Nov 20 (Reuters) – Three Glencore Plc executives, including the head of its copper group, have stepped down from the board of subsidiary Katanga Mining Ltd after an internal review identified weaknesses in its financial reporting controls, Katanga said on Monday.
Katanga, which operates cobalt and copper mines in Democratic Republic of Congo, said Aristotelis Mistakidis, Liam Gallagher and Tim Henderson had tendered their resignations, effective immediately.
As head of the copper group, one of six groups in Glencore’s metals and minerals unit, Mistakidis is one of Glencore’s most senior executives.
Katanga the three men had cooperated fully with the review. They will be replaced by three other Glencore executives, including Chief Financial Officer Steven Kalmin.
Glencore owns 86 percent of Katanga.
Katanga’s shares, listed on the Toronto Stock Exchange, fell as much as 8 percent in early trade but by midday had recovered to trade flat at C$1.26.
Glencore’s shares fell more than a percent in early trade in London, but recovered later to trade 1.6 percent higher.
A statement from Katanga said the review found it had over-stated copper production by 6,650 tonnes, which was provisionally invoiced to Glencore for $41.9 million.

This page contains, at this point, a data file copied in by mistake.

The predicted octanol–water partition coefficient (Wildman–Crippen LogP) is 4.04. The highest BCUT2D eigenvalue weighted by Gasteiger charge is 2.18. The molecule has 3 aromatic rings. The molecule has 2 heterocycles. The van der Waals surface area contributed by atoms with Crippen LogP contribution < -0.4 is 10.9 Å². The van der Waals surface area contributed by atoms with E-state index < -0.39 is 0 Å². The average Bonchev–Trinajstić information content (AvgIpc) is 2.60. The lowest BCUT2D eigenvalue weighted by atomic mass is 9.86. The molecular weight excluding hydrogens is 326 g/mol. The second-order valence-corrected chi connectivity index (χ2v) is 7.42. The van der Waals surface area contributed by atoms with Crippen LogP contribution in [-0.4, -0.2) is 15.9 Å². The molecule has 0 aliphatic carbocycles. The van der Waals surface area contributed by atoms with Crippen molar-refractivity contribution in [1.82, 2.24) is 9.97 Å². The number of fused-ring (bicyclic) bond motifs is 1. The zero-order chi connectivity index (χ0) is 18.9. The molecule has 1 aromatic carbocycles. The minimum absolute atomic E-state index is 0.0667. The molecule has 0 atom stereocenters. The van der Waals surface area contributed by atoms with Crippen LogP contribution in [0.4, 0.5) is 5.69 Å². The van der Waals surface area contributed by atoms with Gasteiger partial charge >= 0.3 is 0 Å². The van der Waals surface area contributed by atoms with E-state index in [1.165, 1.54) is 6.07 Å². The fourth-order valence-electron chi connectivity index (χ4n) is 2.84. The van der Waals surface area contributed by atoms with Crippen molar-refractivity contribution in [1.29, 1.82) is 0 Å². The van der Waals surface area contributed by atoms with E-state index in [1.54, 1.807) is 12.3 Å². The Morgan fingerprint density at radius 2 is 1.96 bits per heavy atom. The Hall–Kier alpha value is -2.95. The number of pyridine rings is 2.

Glencore’s statement said there was no material impact on its consolidated income or cash flow, but it would be taking steps to strengthen procedures and ensure “the weaknesses identified in the review are addressed and do not re-occur”.
Katanga had said in August it would restate some past financial statements to correct inaccuracies in its recorded copper production during 2014 and 2015.
Katanga has previously disclosed that it is being investigated by the Ontario Securities Commission (OSC). The commission is reviewing whether the company’s previously filed financial statements “contain statements that are misleading in a material respect”.
The OSC is also investigating whether Katanga’s corporate governance practices are adequate and the “related conduct” of certain unnamed company directors and officers, Katanga said.
Scrutiny has increased on Democratic Republic of Congo following a series of investigations by non-governmental organisations and the release of the Paradise Papers – a trove of documents about offshore investments, which named Glencore. Glencore has denied any wrong-doing.
The country’s importance has at the same time increased because it is home to almost 60 percent of the world’s supply of cobalt, a mineral expected to be in strong demand for batteries for electric vehicles.
In addition to Kalmin, the new appointments to Katanga’s board are Mike Ciricillo, responsible for Glencore’s copper smelting and refining, and Tony Moser from Glencore’s finance department.
(Reporting by Sanjeeban Sarkar, Barbara Lewis and Nicole Mordant; Editing by Jason Neely, Edmund Blair and Susan Thomas).